The Eastman Kodak Company was an iconic industry leader. For decades, it was synonymous with photography. But it got stuck in its core competence of traditional film products and missed the rise of digital photography and printing. To survive, it has stopped selling film cameras, focusing on the digital ones that dominate the market. But it arrived late.
In 2005, IBM sold its PC division to its former competitor, Lenovo. In the preceding decade, IBM appeared to be headed into extinction. From one SEC filing, it revealed that it lost nearly a billion dollars on the PC business over three-and-one-half years. It sold this money-losing division systematically evolved itself to become, once again, a respected technology competitor.
Organizations such as IBM and GE have adapted over the years to remain competitive in the market. They have gone through different cycles of disruptive innovations, leaving some businesses, and creating new ones. Others like Kodak and Nokia are re-strategizing in order to remain relevant in a dynamic global market. The latter just signed a partnership agreement with Microsoft to develop new mobile solutions, after the new CEO acknowledged that the phone maker has been left behind by its competitors. Here, Nokia understood that its sole strengths are not enough to win.
C.K Prahalad and Gary Hamel’s HBR classic Core Competence of the Corporation made popular the notion that knowing and mastering core business factors can be leveraged across products and markets. Yet the ways companies make products, especially electronics, have been disrupted and redesigned. As Nokia’s boss noted, Nokia’s core competence is in phone designs, but the trend in China, where manufacturers buy phone chipsets from vendors and make phones at unbelievable pace and price, controlling one-third of the global phone market, introduces a new dimension of competition.
From my experience establishing a small semiconductor company in Nigeria, I see consumer electronics design becoming a commodity. Companies that are too obsessed with design competence could suffer, especially in the developing markets. Businesses such as Cisco, Dell, HP, and Motorola have seen their R&D spending dropped as a percentage of sales; yet, most get products to market faster. Why? There are other firms like MediaTek and Flextronics that do to design what China’s Shenzhen district does to manufacturing. They develop chipsets and license to manufacturers who then produce and sell. Companies like Best Buy and Wal-Mart rely on these design houses for some of their branded tech products, enabling them to sell at competitive prices, with no R&D cost. Looking outside for new insights is everywhere: P&G expects 50% of new products ideas to come from outside the company.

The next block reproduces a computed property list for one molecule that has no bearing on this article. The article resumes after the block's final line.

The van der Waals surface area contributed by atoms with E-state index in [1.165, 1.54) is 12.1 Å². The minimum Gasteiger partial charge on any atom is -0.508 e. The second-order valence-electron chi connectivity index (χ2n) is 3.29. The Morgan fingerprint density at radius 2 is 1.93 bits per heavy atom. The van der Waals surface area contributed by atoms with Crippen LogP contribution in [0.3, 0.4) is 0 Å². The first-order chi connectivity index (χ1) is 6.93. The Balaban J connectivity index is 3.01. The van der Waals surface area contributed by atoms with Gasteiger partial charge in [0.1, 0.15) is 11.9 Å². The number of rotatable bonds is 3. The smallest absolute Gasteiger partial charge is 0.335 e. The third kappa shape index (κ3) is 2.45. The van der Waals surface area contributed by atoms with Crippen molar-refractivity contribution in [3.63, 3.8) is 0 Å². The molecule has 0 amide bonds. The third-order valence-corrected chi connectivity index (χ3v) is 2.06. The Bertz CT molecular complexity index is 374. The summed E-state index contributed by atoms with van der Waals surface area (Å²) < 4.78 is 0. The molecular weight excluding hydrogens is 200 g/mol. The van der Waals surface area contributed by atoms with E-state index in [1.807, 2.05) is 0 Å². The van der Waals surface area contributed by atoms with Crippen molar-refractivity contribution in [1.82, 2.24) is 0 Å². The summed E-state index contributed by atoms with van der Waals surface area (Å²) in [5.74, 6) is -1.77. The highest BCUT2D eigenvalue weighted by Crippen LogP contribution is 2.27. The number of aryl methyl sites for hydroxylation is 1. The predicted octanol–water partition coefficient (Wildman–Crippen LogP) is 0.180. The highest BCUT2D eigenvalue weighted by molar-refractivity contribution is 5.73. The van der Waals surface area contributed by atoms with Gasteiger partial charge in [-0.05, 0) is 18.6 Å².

With crowdsourcing services, lower wages, and improving designers in most emerging nations, multinational corporations must evaluate how to retool products to make them relevant to new markets. While core competence remains vital — differentiation offers a competitive advantage — firms must examine their organizational ambidexterity. They must be ready to let go, just as Kodak is doing on traditional cameras. They must be ready to go beyond their core competence and its associated core products and markets of today, which may be irrelevant tomorrow, to evolve and prosper. And the ability to do that may become a new core competence
Originally published in HB: Beyond Core Competence